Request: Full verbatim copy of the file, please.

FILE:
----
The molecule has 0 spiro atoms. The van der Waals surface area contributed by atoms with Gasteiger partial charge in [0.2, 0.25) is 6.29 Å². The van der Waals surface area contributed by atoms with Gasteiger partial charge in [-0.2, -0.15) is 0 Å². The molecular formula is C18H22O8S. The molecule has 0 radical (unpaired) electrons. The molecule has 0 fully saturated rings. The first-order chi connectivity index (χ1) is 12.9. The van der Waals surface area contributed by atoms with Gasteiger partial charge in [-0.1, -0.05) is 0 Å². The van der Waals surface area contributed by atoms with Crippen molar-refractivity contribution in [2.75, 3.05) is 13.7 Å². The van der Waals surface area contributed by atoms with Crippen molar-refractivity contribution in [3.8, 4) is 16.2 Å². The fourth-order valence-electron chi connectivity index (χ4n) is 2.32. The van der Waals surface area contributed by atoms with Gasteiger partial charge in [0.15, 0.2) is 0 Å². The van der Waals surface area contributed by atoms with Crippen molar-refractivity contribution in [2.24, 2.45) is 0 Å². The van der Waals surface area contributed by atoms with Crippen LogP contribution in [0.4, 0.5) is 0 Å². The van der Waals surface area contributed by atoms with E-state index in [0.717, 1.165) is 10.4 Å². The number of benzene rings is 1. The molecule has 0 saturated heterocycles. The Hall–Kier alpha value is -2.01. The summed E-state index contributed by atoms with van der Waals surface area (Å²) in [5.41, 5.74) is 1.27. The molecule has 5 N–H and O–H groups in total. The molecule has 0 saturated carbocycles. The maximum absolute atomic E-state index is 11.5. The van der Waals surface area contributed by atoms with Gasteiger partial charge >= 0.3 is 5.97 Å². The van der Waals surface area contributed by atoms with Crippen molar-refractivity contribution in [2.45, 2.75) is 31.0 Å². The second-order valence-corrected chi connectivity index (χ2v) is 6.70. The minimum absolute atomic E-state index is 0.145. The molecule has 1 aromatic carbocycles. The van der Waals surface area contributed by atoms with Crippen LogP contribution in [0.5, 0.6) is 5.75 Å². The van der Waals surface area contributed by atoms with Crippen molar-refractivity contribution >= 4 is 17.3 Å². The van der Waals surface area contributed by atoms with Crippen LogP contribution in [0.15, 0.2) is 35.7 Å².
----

The molecule has 0 spiro atoms. The van der Waals surface area contributed by atoms with Gasteiger partial charge in [0.2, 0.25) is 6.29 Å². The van der Waals surface area contributed by atoms with Gasteiger partial charge in [-0.2, -0.15) is 0 Å². The molecular formula is C18H22O8S. The molecule has 0 radical (unpaired) electrons. The molecule has 0 fully saturated rings. The first-order chi connectivity index (χ1) is 12.9. The van der Waals surface area contributed by atoms with Gasteiger partial charge in [-0.1, -0.05) is 0 Å². The van der Waals surface area contributed by atoms with Crippen molar-refractivity contribution in [2.75, 3.05) is 13.7 Å². The van der Waals surface area contributed by atoms with Crippen molar-refractivity contribution in [3.8, 4) is 16.2 Å². The fourth-order valence-electron chi connectivity index (χ4n) is 2.32. The van der Waals surface area contributed by atoms with Gasteiger partial charge in [0.15, 0.2) is 0 Å². The van der Waals surface area contributed by atoms with Crippen molar-refractivity contribution in [2.24, 2.45) is 0 Å². The van der Waals surface area contributed by atoms with Crippen LogP contribution in [0.4, 0.5) is 0 Å². The van der Waals surface area contributed by atoms with E-state index in [0.717, 1.165) is 10.4 Å². The number of benzene rings is 1. The molecule has 0 saturated heterocycles. The Hall–Kier alpha value is -2.01. The summed E-state index contributed by atoms with van der Waals surface area (Å²) in [5.41, 5.74) is 1.27. The molecule has 5 N–H and O–H groups in total. The molecule has 0 saturated carbocycles. The maximum absolute atomic E-state index is 11.5. The van der Waals surface area contributed by atoms with Gasteiger partial charge >= 0.3 is 5.97 Å². The van der Waals surface area contributed by atoms with Crippen molar-refractivity contribution in [2.45, 2.75) is 31.0 Å². The second-order valence-corrected chi connectivity index (χ2v) is 6.70. The minimum absolute atomic E-state index is 0.145. The molecule has 1 aromatic carbocycles. The van der Waals surface area contributed by atoms with Crippen LogP contribution in [0.5, 0.6) is 5.75 Å². The van der Waals surface area contributed by atoms with Crippen molar-refractivity contribution >= 4 is 17.3 Å². The van der Waals surface area contributed by atoms with Crippen LogP contribution in [0.15, 0.2) is 35.7 Å².